Treasury is consulting on the impact of adopting universal definitions, terms and exclusions for default life insurance in superannuation.
It wants feedback on which insurance areas will benefit most from standardisation and to what extent it will affect premiums.
The Government says standardising terms will push super funds to compete more heavily on price, benefits and the claims handling process.
It wants to know if premium impacts can be reduced without encouraging the creation of junk policies.
The benefits of standardising insurance terms and definitions depends on which ones are standardised and to what extent, the consultation paper says.
Some funds have argued that standardising total and permanent disability (TPD) definitions will result in higher premiums, because they have tailored cover to their members through changing the definition of TPD.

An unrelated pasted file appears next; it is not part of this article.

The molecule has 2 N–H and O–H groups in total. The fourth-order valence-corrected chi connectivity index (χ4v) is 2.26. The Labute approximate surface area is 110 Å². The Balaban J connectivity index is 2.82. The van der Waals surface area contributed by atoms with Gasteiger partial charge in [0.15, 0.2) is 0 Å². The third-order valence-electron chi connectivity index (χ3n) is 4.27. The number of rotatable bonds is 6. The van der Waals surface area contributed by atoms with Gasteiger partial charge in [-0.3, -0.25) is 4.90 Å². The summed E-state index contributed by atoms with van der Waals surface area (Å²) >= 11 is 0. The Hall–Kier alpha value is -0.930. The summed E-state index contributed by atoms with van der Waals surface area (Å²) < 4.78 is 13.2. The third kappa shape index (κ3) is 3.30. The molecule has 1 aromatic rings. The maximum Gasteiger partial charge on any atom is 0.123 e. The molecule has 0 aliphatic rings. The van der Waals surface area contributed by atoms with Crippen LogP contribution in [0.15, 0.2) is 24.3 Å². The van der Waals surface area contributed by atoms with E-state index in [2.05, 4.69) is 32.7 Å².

A Productivity Commission report found some funds tailor coverage to improve its value in super. Standardisation would affect that, Treasury‚Äôs consultation paper says.
Setting prescribed levels of cover will not lead to similar premium levels, due to different demographics in each fund, it says.
The Hayne royal commission was critical of insurance contracts‚Äô opaque nature, saying they are difficult for the average consumer to understand.
‚ÄúSubtle differences in definitions, terms and exclusions from one policy to another can make the task of comparing policies particularly challenging,‚ÄĚ the Hayne report says.
Beyond requiring a minimum level of life cover, super trustees currently have broad discretion to determine the offering provided, leading a wide variation in default coverage.
Submissions close on April 26.